Janie PeskinColorectal Cancer |  Diagnosed 2015

Never give up HOPE! Life is a gift worth fighting for! Inspire others by being transparent about your journey. NEVER let your doctor give you an expiration date!! Always get a 2nd opinion .... and be part of “the team”!

Janie's Story

I was diagnosed in 2015 with stage 3C colon cancer through a routine colonoscopy. Due to years of ulcerative colitis I had to have a total colectomy (temporary ileostomy) 12 rounds of Folfox, and then a reversal of the ileostomy (J-Pouch Surgery). Between the chemo and the ileostomy I became severely depressed but always determined to fight this demon and keep moving forward.

With the most supportive husband, my grown children and my closest friends (this was “my Village”) there was never a doubt that I wouldn’t beat this regardless of the odds! I went into remission for 1 year and then my CEA started rising. It turned out that the cancer metastasized to the lymph nodes above my clavicle and throughout my pelvis. My oncologist at the time told me that I had to start chemo again and that I would be on it for life. No way, not me. Enough Chemo! This body couldn’t take it anymore.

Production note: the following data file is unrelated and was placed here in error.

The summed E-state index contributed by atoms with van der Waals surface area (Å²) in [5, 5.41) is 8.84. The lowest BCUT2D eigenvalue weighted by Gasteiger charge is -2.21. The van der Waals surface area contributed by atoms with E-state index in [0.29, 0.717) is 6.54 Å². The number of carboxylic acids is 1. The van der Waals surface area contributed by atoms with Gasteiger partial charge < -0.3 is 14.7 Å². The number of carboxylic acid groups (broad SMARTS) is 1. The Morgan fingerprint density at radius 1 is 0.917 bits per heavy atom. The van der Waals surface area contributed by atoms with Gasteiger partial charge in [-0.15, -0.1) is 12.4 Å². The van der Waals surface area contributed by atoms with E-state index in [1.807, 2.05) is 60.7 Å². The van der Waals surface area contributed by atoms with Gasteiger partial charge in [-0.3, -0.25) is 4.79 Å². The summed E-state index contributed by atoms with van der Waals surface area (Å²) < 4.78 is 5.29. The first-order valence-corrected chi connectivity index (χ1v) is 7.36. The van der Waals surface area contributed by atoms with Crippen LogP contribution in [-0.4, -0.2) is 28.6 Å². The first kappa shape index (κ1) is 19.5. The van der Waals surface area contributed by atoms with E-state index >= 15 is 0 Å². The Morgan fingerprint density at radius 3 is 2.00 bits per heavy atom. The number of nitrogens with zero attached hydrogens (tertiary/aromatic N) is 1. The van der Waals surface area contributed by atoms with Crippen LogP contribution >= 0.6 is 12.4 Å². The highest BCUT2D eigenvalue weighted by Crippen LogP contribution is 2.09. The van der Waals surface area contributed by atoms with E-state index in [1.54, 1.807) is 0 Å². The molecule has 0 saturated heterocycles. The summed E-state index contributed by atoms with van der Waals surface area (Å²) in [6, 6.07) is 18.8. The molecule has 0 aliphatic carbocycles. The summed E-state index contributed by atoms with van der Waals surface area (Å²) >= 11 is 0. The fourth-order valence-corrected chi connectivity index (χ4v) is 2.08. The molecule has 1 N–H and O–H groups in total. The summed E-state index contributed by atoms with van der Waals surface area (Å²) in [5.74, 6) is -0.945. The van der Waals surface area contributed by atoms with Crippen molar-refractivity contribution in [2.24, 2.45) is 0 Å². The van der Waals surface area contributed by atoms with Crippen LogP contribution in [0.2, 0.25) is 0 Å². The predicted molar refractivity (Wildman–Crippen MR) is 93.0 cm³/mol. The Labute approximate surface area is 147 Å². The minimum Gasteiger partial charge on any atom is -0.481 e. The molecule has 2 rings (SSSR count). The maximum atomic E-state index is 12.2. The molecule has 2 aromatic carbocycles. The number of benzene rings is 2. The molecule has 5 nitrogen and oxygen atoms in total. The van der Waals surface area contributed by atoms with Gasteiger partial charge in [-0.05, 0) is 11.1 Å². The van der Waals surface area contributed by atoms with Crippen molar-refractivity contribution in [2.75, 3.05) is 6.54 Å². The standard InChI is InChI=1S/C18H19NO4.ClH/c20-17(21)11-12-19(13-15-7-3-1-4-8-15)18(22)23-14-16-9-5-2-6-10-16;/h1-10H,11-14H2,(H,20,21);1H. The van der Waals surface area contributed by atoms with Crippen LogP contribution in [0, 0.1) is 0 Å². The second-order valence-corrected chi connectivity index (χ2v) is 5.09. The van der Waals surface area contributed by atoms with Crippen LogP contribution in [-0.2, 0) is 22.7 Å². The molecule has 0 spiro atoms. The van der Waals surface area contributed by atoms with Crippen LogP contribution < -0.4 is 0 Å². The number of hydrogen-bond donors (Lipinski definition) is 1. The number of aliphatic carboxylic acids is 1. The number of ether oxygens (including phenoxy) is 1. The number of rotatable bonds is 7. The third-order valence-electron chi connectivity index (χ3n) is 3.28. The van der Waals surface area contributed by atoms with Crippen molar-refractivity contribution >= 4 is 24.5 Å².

I am also a triple negative breast cancer survivor. I have been in remission for 15 years. I underwent adjunct chemo before and after surgery, my weight plummeted to 83 pounds and I went through three failed breast reconstuctions. I finally had a Doris-flap with implants after I switched doors and institutions. It was soon after that I was diagnosed with the colon cancer.

So when my first colorectal oncologist told me that chemo was forever I simply said NO WAY. I went home and researched with my family and our research led us to Johns Hopkins and to a Dr. Dung Le. So we had to get records sent to Hopkins and when I asked my oncologist here in Philly what were my biomarkers she had no idea nor did she know about my DNA sequencing. Are you kidding me?!? So the biopsy was ordered and the specimen was sent to Dr. Le and I got a call to say that she was conducting a clinical trial. So we scheduled the appointment packed our things and went to Hopkins.

I was told that I was MSI-High and that I qualified to take part in her trial! But I had to wait until my cancer grew. The cancer was too small to treat and I thought "Wow, I have to wait again for it to grow and spread to other parts of my body!" So I waited... totally terrified but I waited. I waited because I met a man on two support groups that was a colon cancer patient, a scientist/researcher with lots of experience: Tom Marsilje! I DM'd him and he immediately responded telling explaining to me that Dr. Le was one of the most respected oncologists out there and if she said to wait, then wait! Tom also advised me to join Colontown, a support group run by patients and top scientists/researchers and that I would learn about my options and about my disease. He was right! I learned so much from this group and most importantly they taught me how to be my own best advocate.